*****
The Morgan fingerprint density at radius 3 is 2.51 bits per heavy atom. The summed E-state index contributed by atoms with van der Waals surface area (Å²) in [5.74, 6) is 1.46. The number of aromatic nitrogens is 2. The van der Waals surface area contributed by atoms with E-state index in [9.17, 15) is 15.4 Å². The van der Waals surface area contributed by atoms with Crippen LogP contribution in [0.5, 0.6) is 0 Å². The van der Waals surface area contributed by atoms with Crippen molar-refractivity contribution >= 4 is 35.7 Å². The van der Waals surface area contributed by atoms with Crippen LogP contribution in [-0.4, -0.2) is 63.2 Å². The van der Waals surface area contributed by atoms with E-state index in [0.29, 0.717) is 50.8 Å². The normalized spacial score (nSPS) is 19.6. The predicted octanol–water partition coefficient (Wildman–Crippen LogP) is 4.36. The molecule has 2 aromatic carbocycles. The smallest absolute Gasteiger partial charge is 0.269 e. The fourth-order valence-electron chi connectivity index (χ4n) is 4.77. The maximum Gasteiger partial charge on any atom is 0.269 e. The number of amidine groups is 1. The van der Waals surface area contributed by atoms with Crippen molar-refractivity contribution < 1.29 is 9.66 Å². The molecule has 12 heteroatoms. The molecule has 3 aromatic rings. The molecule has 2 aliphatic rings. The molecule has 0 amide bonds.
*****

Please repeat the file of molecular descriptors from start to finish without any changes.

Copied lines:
The Morgan fingerprint density at radius 3 is 2.51 bits per heavy atom. The summed E-state index contributed by atoms with van der Waals surface area (Å²) in [5.74, 6) is 1.46. The number of aromatic nitrogens is 2. The van der Waals surface area contributed by atoms with E-state index in [9.17, 15) is 15.4 Å². The van der Waals surface area contributed by atoms with Crippen LogP contribution in [0.5, 0.6) is 0 Å². The van der Waals surface area contributed by atoms with Crippen molar-refractivity contribution >= 4 is 35.7 Å². The van der Waals surface area contributed by atoms with Crippen LogP contribution in [-0.4, -0.2) is 63.2 Å². The van der Waals surface area contributed by atoms with E-state index in [0.29, 0.717) is 50.8 Å². The normalized spacial score (nSPS) is 19.6. The predicted octanol–water partition coefficient (Wildman–Crippen LogP) is 4.36. The molecule has 2 aromatic carbocycles. The smallest absolute Gasteiger partial charge is 0.269 e. The fourth-order valence-electron chi connectivity index (χ4n) is 4.77. The maximum Gasteiger partial charge on any atom is 0.269 e. The number of amidine groups is 1. The van der Waals surface area contributed by atoms with Crippen molar-refractivity contribution < 1.29 is 9.66 Å². The molecule has 12 heteroatoms. The molecule has 3 aromatic rings. The molecule has 2 aliphatic rings. The molecule has 0 amide bonds.